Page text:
Bharat Jodo Yatra enthuses Congress in Rajasthan

As the gruelling Bharat Jodo Yatra exited Rajasthan, Congress rank and file are optimistic about the impact of the Yatra on the assembly election next year

Congress leader Rahul Gandhi participating in the 'Bharat Jodo Yatra'
Congress leader Rahul Gandhi participating in the 'Bharat Jodo Yatra'

Prakash Bhandari

After a fortnight in Rajasthan, the Bharat Jodo Yatra entered Haryana on Wednesday. The huge turnout in Rajasthan would have pleased Congress leaders and the rank and file did set their differences aside to make the Yatra a ‘success’.

The most tangible benefit of the Yatra, they feel, is the feedback received directly from the people on the performance of the Congress government which has completed four years in office. With elections due next year, the Yatra has not only energised the party at various levels, it is also believed that Rahul Gandhi and other Congress leaders have now a better grasp of the situation on the ground.

The feedback, they confirm, has been mixed. In his public speeches in the state Rahul Gandhi has spoken of conversations he had with people, many of whom told him of the success of several welfare schemes. The Congress leader also lauded the initiative of the Gehlot government to extend teaching of English to government schools and poorer students.

There have also been critical feedbacks. Prof Shishupal Singh Bhadu from Jai Narayan Vyas University, Jodhpur, who joined the Yatra at Dausa, informed Rahul Gandhi of the financial crunch faced by the state universities. The Gehlot government, he said, should stop opening up new universities and instead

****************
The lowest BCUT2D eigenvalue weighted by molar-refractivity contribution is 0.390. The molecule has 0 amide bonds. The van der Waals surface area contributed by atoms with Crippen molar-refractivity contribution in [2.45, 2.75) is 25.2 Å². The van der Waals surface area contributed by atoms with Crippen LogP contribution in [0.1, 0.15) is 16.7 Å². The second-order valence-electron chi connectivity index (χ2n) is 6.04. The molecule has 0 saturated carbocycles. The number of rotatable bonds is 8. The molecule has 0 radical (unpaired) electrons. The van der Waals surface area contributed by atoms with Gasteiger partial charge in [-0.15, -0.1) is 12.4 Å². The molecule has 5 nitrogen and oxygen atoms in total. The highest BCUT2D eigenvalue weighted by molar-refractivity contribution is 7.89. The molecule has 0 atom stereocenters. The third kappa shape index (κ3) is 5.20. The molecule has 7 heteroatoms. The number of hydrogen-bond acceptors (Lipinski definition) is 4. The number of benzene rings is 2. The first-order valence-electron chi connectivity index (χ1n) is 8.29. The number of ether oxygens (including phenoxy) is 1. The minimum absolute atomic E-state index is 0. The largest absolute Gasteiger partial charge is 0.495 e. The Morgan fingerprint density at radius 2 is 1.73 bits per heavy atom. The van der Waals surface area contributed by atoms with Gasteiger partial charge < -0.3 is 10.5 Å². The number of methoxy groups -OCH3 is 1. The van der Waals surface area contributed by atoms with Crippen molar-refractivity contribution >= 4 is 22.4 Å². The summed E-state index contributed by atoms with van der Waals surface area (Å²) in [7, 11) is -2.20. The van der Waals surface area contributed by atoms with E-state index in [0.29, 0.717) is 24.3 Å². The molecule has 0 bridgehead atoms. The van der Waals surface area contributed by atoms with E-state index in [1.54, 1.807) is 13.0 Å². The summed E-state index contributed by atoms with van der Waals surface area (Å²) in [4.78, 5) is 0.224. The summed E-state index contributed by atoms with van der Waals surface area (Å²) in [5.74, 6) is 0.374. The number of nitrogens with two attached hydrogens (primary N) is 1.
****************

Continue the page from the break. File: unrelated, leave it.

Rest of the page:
strengthen the existing ones. English medium schools being launched by the government also needed better teachers.

During the last fortnight the Congress leader has met entrepreneurs, teachers, daily wage earners, farmers and students among others. People apparently spoke favourably about the Chiranjeevi Yojana, which provides free medical treatment costing up to Rs 10 lakhs even in over 900 registered private hospitals. It also has an insurance component against accidents. Government hospitals already provide free medical treatment, medicines and pathological tests. The scheme also covers free cochlear implants to deal with hearing impairment besides liver and bone-marrow transplants.

A farmer from Bundi, Birdhi Chand, was among those who lauded the scheme. He had been forced to sell his land to treat three members of the family who were suffering from serious diseases. The scheme bailed him out. At Kota, several girl students belonging to Scheduled Caste and Scheduled Tribe communities narrated how their lives had become easier after they received two-wheeler scooties from the state government for performing well in the Board examination.

“We offered Rahul ji a ride on our scooter, but he told us that he was on a padyatra and not on a scooter yatra. He advised us to learn how to maintain the bike” recalled Sumati Saharia. Jeevan Lal Nehra, a farmer and a dairy owner from Haryana, who had joined the BJY in Karnataka and rejoined the Yatra in Madhya Pradesh, claimed that while the Yatra received overwhelming response in other states, in terms of sheer number, the response in Rajasthan to the Yatra was much more than in Karnataka.

“I am also surprised at so many people praising the Chiranjivi Yojana and the loan waiver of farm loans worth Rs 14,000 crores,” said Nehra while recalling grievances he heard from farmers who complained of rising fuel and input costs. He echoed the claim of chief minister Ashok Gehlot that even after four years in office, there was little anti-incumbency against the Congress government. If people vote for good governance and

social welfare schemes, Nehra added, Congress in the state seemed well placed to be re-elected next year.

The chief minister who in his public speeches has been pointing to healthy growth in the state GDP and per capita income, reminded the audience that Rajasthan spent seven per cent of its GDP on healthcare, which is higher than in Gujarat. His confidence also stems from the government’s decision to restore Old Pension Scheme for government employees. The OPS was one of the poll promises that helped the party win in Himachal Pradesh. Congress would be hoping OPS will be equally instrumental in winning over voters in Rajasthan.

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